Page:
The drinking spot is tucked under a grand staircase at the Auditorio Nacional – or National Auditorium – a postmodern building on Mexico City's Paseo de la Reforma.
The structure was completed in 1952 by architects Fernando Peña Ingenieros Óscar de Buen and Guillermo Salazar Polanco, then later remodelled by Teodoro González de León – who also designed the brutalist Museo Tamayo nearby.
Initially created to host sporting events, the 10,000-capacity venue is now used for music concerts, film festivals, theatre productions and dance recitals.
"The Auditorio Nacional is recognised as the most important venue for the entertainment industry in Mexico," said Esrawe in a project description. "[It] stands out among the three best forums in the world of its kind, and is a reference and a must for national and foreign artists."
The studio designed the bar to highlight the "iconic character" of the space, including features like the arched ceiling that spans end to end.
This was covered entirely with thin ceramic tiles coated in a copper-toned enamel, which reflect the atmospheric lighting used sparingly around the room.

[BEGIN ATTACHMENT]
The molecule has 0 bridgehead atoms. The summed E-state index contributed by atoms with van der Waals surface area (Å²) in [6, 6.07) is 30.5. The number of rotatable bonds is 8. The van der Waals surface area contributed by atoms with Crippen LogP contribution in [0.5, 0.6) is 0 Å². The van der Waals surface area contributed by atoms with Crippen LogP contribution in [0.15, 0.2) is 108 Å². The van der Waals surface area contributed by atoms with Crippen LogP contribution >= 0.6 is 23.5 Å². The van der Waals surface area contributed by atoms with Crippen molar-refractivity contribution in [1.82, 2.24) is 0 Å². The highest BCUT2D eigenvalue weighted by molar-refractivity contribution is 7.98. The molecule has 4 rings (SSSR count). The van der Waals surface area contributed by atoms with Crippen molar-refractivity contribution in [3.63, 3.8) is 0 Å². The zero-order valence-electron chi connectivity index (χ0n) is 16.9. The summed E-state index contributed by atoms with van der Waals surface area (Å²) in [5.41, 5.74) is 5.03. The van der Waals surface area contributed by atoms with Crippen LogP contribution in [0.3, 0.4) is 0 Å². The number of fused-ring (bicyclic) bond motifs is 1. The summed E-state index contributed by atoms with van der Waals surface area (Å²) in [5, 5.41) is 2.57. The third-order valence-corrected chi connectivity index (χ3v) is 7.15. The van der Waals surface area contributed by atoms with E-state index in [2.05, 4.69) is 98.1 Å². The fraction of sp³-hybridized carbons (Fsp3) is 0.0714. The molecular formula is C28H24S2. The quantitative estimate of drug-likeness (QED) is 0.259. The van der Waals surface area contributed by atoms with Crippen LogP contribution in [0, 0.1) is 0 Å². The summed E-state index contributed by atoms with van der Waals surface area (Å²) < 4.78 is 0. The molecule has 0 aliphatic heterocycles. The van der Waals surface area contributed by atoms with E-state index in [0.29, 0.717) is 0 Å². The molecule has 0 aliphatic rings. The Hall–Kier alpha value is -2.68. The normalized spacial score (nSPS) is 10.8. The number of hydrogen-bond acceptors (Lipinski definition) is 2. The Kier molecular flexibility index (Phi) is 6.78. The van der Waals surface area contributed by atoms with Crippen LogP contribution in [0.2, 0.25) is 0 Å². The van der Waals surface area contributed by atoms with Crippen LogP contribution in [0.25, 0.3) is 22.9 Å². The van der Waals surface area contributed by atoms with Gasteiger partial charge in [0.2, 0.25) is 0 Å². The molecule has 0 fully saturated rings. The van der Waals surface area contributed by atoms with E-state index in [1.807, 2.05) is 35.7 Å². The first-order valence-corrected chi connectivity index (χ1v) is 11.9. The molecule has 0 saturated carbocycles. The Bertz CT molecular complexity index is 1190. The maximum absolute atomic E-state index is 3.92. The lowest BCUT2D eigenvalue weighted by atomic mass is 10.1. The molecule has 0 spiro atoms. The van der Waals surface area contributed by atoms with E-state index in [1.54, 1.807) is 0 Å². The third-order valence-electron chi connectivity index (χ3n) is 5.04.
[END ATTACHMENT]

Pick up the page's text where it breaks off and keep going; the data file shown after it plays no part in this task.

The bar itself runs the length of the space on one side, where a series of brass countertops are placed on a striated concrete plinth.
Behind, shelves for storing and displaying liquor bottles and glassware are formed by highly polished brass. The feature provides "another element of contrast and luminosity within a space of dark and neutral tones", Esware said.
Lighting is installed in the shelving recesses, as well as along the base of the bar and in thin strips along the ceiling. Dark walls and floor tiles add to the moody atmosphere, and allow the light features to stand out.
The building's existing architectural features are also incorporated into the design. "Two large circular columns that support the staircase are integrated and reflect the rough expression present in the materiality of the enclosure," said Esrawe.
Photography is by Jaime Navarro.